Articles by alphabetic order
 Ā Ī Ñ Ś Ū Ö Ō
1 2 3 4 5 6 7 8 9 0

Tibetan and Mongolian Buddhism on the Silk Road

From Chinese Buddhist Encyclopedia
Jump to navigation Jump to search
03 1280.JPG

At the beginning of the seventh century the Tibetan army, under the leadership of King Songsen Gampo, began to move into Central Asia. As the western end of the Silk Road, the cities of Kashgar, Kucha and Khotan fell to the Tibetan army. To the east, the Tibetans came into direct conflict with China, and a war between the two states, interspersed with periods of peace, lasted for nearly two centuries. At its furthest extent, the Tibetan Empire included the Chinese capital itself, conquered in 763. The Tibetans also conquered the Tangut people, who were converted to Buddhism. After King Lang Darma was assassinated in 842 bringing to an end the dynasty of Tibetan kings, the Empire began to collapse and the Tibetans disappeared from Central Asia shortly afterwards.

The Tibetan fort at Miran. Click on the image to see an enlarged picture.

After the end of the Empire, individual Tibetan religious teachers travelled to Central Asia to give instruction to powerful rulers. It is likely that some went to the court of the Tangut Empire. Then in 1247, the Tibetan lama Sakya Pandita arrived in the Mongol court of Godan Khan. From this time the Sakya school ruled Tibet as a tributary to the Mongols, who at that time also ruled China, where they established the Yuan dynasty (1279-1368). After the death of Khubilai Khan in 1295, the power of the Mongols in Central Asia began to wane, and by the second half of the fourteenth century, they had lost power over Tibet as well as China. However, the influence of Tibetan Buddhism on Mongolia has remained to the present day.

Buddhism in Tibet

The introduction of Buddhism into Tibet occured over the same period as Tibetan influence in Central Asia. King Trisong Detsen (755-797), under whose rule the Tibetan Empire achieved its greatest successes, is better known to Tibetan tradition as the king who brought Buddhism to Tibet. Previously the earlier religion of Tibet, known as B�n, had been more influential. Buddhist texts from India, China, and probably Khotan as well, were systematically translated into Tibetan. The end of this first flourishing of Buddhism in Tibet also occured in parallel with collapse of the Tibetan dynasty. Lang Darma, the last of the kings was, according to Tibetan tradition, firmly anti-Buddhist, and destroyed the monastic structure which had developed over the previous century.A silk banner depicting Avalokiteshvara. Click on the image to see an enlarged picture.It was not until the eleventh century that the influence of Buddhism began to increase again in Tibet. New translations of the scriptures, especially tantras, were produced, and new schools formed based on tantric lineages from India. This is known as the second transmission of Buddhism into Tibet. The most important of the new schools were the Sakya, the Kagyu and the Geluk, while those who adhered to the lineages of the older lineages were known as Nyingma, "the old ones".The influence of the Sakya school in Tibet waned after the end of Mongol power in the mid-fourteenth century, and another of the new schools, the Geluk became more influencial, eventually coming to rule over most of Tibet under the leadership of the Dalai Lamas. In time the Geluk school gained the allegiance of most Mongolians. Generally the Tibetan and Mongolian schools taught a gradual path to enlightenment which combines the teachings of the Mahayana sutras with the teachings of the Vajrayana.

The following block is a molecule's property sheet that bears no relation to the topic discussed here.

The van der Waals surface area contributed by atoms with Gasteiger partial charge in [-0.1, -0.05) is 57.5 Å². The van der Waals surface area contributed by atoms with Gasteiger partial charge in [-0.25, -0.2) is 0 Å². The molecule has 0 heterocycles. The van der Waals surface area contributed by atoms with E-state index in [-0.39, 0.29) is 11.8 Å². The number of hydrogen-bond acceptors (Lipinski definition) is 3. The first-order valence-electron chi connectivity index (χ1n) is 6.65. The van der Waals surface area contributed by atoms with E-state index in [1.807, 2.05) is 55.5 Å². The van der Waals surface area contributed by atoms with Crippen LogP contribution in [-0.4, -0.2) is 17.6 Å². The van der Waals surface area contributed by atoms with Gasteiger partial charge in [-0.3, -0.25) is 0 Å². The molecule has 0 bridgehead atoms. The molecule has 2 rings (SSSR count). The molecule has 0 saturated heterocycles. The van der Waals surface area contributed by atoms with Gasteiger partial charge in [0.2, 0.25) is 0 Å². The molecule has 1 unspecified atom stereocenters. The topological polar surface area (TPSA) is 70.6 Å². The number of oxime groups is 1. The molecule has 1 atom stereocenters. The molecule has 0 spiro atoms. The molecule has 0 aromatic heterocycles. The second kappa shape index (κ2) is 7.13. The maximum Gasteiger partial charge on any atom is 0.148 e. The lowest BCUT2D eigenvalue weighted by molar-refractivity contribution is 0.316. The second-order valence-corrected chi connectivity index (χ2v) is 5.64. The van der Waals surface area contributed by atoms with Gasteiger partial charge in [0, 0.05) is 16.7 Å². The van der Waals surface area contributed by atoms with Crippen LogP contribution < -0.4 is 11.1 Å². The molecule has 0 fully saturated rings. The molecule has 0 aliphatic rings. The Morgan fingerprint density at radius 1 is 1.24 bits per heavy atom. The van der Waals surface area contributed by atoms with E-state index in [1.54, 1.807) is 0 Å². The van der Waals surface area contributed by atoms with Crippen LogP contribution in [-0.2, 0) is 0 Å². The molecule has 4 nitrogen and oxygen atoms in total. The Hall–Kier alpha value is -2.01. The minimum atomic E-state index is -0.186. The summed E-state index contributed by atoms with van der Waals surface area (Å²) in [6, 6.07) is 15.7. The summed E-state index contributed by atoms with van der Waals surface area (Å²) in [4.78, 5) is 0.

Remains on the Silk Road

Remnants of Tibetan rule in Central Asia were found in two military establishments, the fort at the town of Miran near the Tarim basin, and the fort of Mazar-tagh in the western part of the Taklamakan desert. Some Buddhist manuscripts have been found at these sites, but these are few in comparison to the great hoard which was discovered in a walled-up cave in the monastic complex at Dunhuang.A Tibetan manuscript from Dunhuang. Click on the image to see an enlarged picture.The Tibetan manuscripts from Dunhuang belong to the two centuries of Tibetan influence in Central Asia, the mid-seventh to early ninth centuries, and are the earliest known large group of Tibetan Buddhist manuscripts. The manuscripts cover a great range of Buddhist literature. There are versions of the vinaya (the regulations for Buddhist monks) and various sutras and tantras, as well as later commentaries on them.In the region of Kharakhoto, in what is now Inner Mongolia, Buddhist manuscripts in Tibetan and Mongolian dating from the thirteenth century onwards, have also been discovered. In the cave complex at Dunhuang, two caves were discovered which are decorated with Vajrayana deities in the Tibetan style, which probably date from the same period.


[[Category:Silk Road]]